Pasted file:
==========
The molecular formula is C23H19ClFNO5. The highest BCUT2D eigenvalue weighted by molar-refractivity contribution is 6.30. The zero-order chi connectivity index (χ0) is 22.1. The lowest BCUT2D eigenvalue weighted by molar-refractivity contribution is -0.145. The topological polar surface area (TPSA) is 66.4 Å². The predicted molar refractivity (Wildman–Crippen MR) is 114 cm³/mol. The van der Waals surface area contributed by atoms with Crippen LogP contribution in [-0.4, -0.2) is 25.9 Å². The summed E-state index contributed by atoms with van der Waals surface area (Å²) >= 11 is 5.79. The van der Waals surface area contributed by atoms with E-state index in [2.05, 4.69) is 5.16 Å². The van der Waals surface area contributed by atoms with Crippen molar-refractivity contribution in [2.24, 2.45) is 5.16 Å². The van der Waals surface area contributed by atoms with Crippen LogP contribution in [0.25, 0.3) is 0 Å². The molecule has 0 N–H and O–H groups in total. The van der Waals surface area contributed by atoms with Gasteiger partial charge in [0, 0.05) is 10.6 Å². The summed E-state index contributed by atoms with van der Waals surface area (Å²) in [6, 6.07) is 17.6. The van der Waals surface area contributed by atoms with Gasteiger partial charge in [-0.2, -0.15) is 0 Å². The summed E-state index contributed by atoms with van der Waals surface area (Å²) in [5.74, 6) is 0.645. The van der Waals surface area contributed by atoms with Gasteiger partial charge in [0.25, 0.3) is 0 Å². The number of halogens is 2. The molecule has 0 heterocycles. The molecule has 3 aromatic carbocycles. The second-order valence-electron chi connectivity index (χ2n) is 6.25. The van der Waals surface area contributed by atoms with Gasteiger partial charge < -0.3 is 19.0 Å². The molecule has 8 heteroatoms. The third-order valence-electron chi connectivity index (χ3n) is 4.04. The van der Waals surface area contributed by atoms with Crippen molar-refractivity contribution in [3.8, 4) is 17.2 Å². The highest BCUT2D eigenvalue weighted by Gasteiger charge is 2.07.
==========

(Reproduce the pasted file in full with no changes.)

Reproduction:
The molecular formula is C23H19ClFNO5. The highest BCUT2D eigenvalue weighted by molar-refractivity contribution is 6.30. The zero-order chi connectivity index (χ0) is 22.1. The lowest BCUT2D eigenvalue weighted by molar-refractivity contribution is -0.145. The topological polar surface area (TPSA) is 66.4 Å². The predicted molar refractivity (Wildman–Crippen MR) is 114 cm³/mol. The van der Waals surface area contributed by atoms with Crippen LogP contribution in [-0.4, -0.2) is 25.9 Å². The summed E-state index contributed by atoms with van der Waals surface area (Å²) >= 11 is 5.79. The van der Waals surface area contributed by atoms with E-state index in [2.05, 4.69) is 5.16 Å². The van der Waals surface area contributed by atoms with Crippen molar-refractivity contribution in [2.24, 2.45) is 5.16 Å². The van der Waals surface area contributed by atoms with Crippen LogP contribution in [0.25, 0.3) is 0 Å². The molecule has 0 N–H and O–H groups in total. The van der Waals surface area contributed by atoms with Gasteiger partial charge in [0, 0.05) is 10.6 Å². The summed E-state index contributed by atoms with van der Waals surface area (Å²) in [6, 6.07) is 17.6. The van der Waals surface area contributed by atoms with Gasteiger partial charge in [-0.2, -0.15) is 0 Å². The summed E-state index contributed by atoms with van der Waals surface area (Å²) in [5.74, 6) is 0.645. The van der Waals surface area contributed by atoms with Gasteiger partial charge in [0.25, 0.3) is 0 Å². The number of halogens is 2. The molecule has 0 heterocycles. The molecule has 3 aromatic carbocycles. The second-order valence-electron chi connectivity index (χ2n) is 6.25. The van der Waals surface area contributed by atoms with Gasteiger partial charge < -0.3 is 19.0 Å². The molecule has 8 heteroatoms. The third-order valence-electron chi connectivity index (χ3n) is 4.04. The van der Waals surface area contributed by atoms with Crippen molar-refractivity contribution in [3.8, 4) is 17.2 Å². The highest BCUT2D eigenvalue weighted by Gasteiger charge is 2.07.